Early to-day the attending physicians
could give no more assuring information
than to state that her condition was un
changed. There had been some improve
ment during, the hours before midnight,
and the anxious watchers were filled with
hope, though fearful of a relapse. The
patient's vitality is at its lowest ebb dur
ing the early morning, and not until the
critical time is past can the physicians
offer any words of cheer. Should there
be no sinking spell to-day and the slight
gain of strength noted last night be
maintained, it is possible that there may
be a gradual return to health. How
ever, the doctors will not express any
thing stronger than a hope that Mrs. Mc-
Kinley will recover sufficiently to admit
of her removal to her home, though they
do not declare this with confidence.
Conscions at Intervals.
At intervals, Mrs. McKlnley has been
conscious and has recognized her hus
band, who has remained almost constant
ly at her side. He is bowed with sorrow,
and his careworn expression is noticeable
to all who see him during his brief walks
in Lafayette park, opposite his temporary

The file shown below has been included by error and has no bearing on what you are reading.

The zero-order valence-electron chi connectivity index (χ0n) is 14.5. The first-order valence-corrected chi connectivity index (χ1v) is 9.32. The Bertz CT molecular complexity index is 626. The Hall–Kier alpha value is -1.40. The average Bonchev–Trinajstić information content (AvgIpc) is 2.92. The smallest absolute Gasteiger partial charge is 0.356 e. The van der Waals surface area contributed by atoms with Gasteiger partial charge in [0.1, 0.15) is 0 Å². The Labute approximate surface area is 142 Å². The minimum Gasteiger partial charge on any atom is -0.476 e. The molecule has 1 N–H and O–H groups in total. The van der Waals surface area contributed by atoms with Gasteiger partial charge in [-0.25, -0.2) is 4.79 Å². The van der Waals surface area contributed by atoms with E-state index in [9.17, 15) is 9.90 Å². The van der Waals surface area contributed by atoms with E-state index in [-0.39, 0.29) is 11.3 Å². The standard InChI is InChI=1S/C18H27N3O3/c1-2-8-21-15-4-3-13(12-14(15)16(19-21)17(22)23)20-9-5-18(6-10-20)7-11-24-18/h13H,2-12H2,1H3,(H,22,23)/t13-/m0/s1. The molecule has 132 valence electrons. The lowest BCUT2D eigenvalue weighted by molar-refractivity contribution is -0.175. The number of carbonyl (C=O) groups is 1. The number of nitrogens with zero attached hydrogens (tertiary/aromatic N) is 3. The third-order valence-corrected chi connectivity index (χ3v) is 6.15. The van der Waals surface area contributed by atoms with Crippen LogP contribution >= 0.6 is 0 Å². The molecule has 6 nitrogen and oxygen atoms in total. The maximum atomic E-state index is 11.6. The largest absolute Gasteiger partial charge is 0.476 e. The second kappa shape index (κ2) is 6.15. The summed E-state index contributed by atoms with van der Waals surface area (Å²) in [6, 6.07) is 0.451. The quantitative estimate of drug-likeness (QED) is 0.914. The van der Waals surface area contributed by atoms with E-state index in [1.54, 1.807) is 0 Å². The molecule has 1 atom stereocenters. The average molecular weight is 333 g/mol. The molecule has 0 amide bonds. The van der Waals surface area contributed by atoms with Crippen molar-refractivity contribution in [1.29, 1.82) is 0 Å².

home. He has expressed himself as deep
ly touched by the sympathy extended to
him. From every quarter of the civilized
world cablegrams have poured in, each
message breathing earnest prayers that
the wife of the chief executive may be
The president has personally requested
each member of his cabinet to keep all
engagements and not to permit the illness
of his wife to mar the pleasures of their
trip. They have been loath to do this,
however, as all share in the general sor
row. Secretary Hay, worn out with work
and worry, remained in his apartments all
day yesterday, but expects to Join the
other cabinet members in reviewing the
school children of the city on Van Ness
avenue to-day. This was one of the fea
tures of the week's program which was
anticipated with pleasure by President
McKinley, and at his request it will be
carried out, though without his presence.
According to present plans, the launch
ing of the battleship Ohio will take place,
but the president and members of the
cabinet will not be there. There will be
no banquet by the citizens Saturday night,
and all receptions and trips that have
been in -contemplation have been aban
doned. The only public appearance of
the president in San Francisco excepting
in the neighborhood of the Scott resi
dence, where he is sojourning, will be
when be takes a carriage to his waiting
train on hia way back to the east.
He said yesterday that only a sense of
duty had caused him to cancel his many
engagements. He had desired to visit
the northwest, and expected to greatly
enjoy his trip through the Yellowstone
The gift prepared by the employes of
the Union Iron Works for the president,